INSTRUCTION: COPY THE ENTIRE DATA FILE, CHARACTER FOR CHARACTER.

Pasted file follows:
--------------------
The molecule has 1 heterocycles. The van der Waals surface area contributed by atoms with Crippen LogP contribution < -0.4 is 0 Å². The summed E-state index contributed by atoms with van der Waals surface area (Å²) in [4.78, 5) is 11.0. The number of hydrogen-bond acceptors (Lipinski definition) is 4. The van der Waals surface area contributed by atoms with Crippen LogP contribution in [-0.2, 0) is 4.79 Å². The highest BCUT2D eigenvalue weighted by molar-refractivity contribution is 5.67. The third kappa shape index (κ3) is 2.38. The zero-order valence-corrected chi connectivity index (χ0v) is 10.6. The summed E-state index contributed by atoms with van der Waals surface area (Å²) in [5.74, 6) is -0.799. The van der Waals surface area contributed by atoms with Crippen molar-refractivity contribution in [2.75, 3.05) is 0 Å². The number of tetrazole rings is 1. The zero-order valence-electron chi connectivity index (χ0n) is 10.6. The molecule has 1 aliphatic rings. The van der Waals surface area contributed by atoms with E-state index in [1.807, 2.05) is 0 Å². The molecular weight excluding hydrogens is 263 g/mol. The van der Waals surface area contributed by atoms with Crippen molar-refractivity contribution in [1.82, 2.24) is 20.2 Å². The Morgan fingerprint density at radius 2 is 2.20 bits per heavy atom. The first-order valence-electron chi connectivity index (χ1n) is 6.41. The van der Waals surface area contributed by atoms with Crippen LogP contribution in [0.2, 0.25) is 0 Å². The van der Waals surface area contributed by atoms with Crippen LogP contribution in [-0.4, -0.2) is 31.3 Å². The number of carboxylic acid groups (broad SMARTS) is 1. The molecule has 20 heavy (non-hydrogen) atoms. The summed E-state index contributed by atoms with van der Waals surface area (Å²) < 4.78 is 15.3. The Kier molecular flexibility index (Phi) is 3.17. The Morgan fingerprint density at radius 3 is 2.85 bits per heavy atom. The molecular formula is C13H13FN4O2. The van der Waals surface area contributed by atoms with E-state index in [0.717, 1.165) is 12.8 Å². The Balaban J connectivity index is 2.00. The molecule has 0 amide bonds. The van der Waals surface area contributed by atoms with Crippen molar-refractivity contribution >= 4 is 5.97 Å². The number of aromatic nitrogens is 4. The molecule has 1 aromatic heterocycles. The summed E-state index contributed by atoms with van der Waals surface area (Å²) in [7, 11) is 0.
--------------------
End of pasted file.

The molecule has 1 heterocycles. The van der Waals surface area contributed by atoms with Crippen LogP contribution < -0.4 is 0 Å². The summed E-state index contributed by atoms with van der Waals surface area (Å²) in [4.78, 5) is 11.0. The number of hydrogen-bond acceptors (Lipinski definition) is 4. The van der Waals surface area contributed by atoms with Crippen LogP contribution in [-0.2, 0) is 4.79 Å². The highest BCUT2D eigenvalue weighted by molar-refractivity contribution is 5.67. The third kappa shape index (κ3) is 2.38. The zero-order valence-corrected chi connectivity index (χ0v) is 10.6. The summed E-state index contributed by atoms with van der Waals surface area (Å²) in [5.74, 6) is -0.799. The van der Waals surface area contributed by atoms with Crippen molar-refractivity contribution in [2.75, 3.05) is 0 Å². The number of tetrazole rings is 1. The zero-order valence-electron chi connectivity index (χ0n) is 10.6. The molecule has 1 aliphatic rings. The van der Waals surface area contributed by atoms with E-state index in [1.807, 2.05) is 0 Å². The molecular weight excluding hydrogens is 263 g/mol. The van der Waals surface area contributed by atoms with Crippen molar-refractivity contribution in [1.82, 2.24) is 20.2 Å². The Morgan fingerprint density at radius 2 is 2.20 bits per heavy atom. The first-order valence-electron chi connectivity index (χ1n) is 6.41. The van der Waals surface area contributed by atoms with Crippen LogP contribution in [0.2, 0.25) is 0 Å². The van der Waals surface area contributed by atoms with Crippen LogP contribution in [-0.4, -0.2) is 31.3 Å². The number of carboxylic acid groups (broad SMARTS) is 1. The molecule has 20 heavy (non-hydrogen) atoms. The summed E-state index contributed by atoms with van der Waals surface area (Å²) < 4.78 is 15.3. The Kier molecular flexibility index (Phi) is 3.17. The Morgan fingerprint density at radius 3 is 2.85 bits per heavy atom. The molecular formula is C13H13FN4O2. The van der Waals surface area contributed by atoms with E-state index in [0.717, 1.165) is 12.8 Å². The Balaban J connectivity index is 2.00. The molecule has 0 amide bonds. The van der Waals surface area contributed by atoms with Crippen molar-refractivity contribution >= 4 is 5.97 Å². The number of aromatic nitrogens is 4. The molecule has 1 aromatic heterocycles. The summed E-state index contributed by atoms with van der Waals surface area (Å²) in [7, 11) is 0.